Work progressing on new Bruce Highway bridge south of Ayr

Media Release


04 March 2016

Joint release with:

Mark Bailey

Queensland Minister for Main Roads, Road Safety and Ports

George Christensen

Member for Dawson

Construction of a bridge over Yellow Gin Creek on the Bruce Highway south of Ayr reached a milestone this week with work starting on placing 90 deck units on the spans of the new structure.

Minister for Infrastructure and Transport Darren Chester said that once completed, the new bridge would greatly improve the highway's ability to remain open during flooding events.

“This bridge, which is expected to be completed in late 2016, will make the Bruce Highway safer and more dependable for industry, tourists and locals,” Mr Chester said.

“Yellow Gin Creek is one of the key flood crossings the Australian Government is upgrading on the Bruce Highway to improve reliability, safety and connectivity between Cairns and Mackay.

“The Yellow Gin Creek Upgrade is part of the Australian and Queensland government's $8.5 billion commitment over the next decade to fix the Bruce Highway.”

Queensland Minister for Main Roads and Road Safety Mark Bailey said the Yellow Gin Creek upgrade would make the 1.6 kilometre section of the Bruce Highway safer and more reliable.

“Improving the flood immunity of the creek crossing will make the Bruce Highway more dependable for industry, tourists and locals. Importantly, the works will increase Queensland's freight efficiency and productivity.”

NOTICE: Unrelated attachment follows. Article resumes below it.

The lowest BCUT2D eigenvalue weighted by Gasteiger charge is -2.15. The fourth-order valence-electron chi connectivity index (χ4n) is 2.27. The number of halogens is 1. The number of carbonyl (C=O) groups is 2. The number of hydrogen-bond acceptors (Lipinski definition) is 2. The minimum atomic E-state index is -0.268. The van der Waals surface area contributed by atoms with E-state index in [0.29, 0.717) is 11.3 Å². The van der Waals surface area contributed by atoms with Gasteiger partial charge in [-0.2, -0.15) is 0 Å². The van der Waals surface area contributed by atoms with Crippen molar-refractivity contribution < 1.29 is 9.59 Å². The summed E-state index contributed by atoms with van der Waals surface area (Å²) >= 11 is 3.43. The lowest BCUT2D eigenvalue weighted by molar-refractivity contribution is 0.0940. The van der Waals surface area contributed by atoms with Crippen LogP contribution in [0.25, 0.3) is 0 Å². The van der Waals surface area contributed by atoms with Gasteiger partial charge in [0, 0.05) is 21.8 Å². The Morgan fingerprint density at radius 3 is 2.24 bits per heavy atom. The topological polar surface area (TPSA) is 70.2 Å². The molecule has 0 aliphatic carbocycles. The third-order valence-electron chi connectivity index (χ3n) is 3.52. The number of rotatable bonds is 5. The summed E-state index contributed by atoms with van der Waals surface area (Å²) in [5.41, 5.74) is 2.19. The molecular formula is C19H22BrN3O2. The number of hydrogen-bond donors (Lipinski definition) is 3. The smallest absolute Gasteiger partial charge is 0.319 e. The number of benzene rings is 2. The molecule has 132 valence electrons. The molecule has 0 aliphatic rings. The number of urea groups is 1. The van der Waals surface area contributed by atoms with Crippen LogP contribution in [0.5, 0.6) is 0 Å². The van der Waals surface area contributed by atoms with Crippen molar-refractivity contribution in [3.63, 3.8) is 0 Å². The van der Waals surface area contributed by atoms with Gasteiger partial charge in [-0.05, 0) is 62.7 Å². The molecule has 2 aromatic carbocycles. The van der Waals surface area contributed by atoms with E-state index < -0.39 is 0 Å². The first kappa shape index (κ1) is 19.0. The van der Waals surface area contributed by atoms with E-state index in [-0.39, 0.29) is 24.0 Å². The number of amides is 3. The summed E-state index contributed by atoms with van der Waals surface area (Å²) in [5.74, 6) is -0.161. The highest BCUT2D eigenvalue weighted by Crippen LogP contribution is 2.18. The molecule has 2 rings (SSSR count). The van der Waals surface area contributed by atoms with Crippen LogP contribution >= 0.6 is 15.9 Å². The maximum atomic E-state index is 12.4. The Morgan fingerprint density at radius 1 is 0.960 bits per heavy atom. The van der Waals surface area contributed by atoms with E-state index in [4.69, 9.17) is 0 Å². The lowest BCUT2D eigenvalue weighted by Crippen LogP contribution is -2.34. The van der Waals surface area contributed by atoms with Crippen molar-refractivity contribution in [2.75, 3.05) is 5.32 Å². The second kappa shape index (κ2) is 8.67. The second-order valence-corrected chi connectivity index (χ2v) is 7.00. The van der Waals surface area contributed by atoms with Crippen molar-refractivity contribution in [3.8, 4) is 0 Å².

“We're also upgrading approaches to the bridge and providing a new, safer intersection at Beachmount Road,” Mr Bailey said.

“Motorists will soon be able to use a safer entry into Wunjunga, with works on the new Beachmont Road intersection near completion.”

Federal Member for Dawson George Christensen said major progress had been made since work on the project began in September 2015.

“It will take about four weeks to place the units on the 120m-long bridge, and motorists will soon see the new bridge beginning to look like the finished product,” Mr Christensen said.

“When the project is complete, more than 3000 vehicles a day—almost a quarter of which are heavy vehicles carrying regional and interstate freight—will benefit from this project.

“In what amounts to an additional bonus for the regional community, an average of 100 jobs will also be supported over the life of the project.”

The project is scheduled to be completed in late 2016.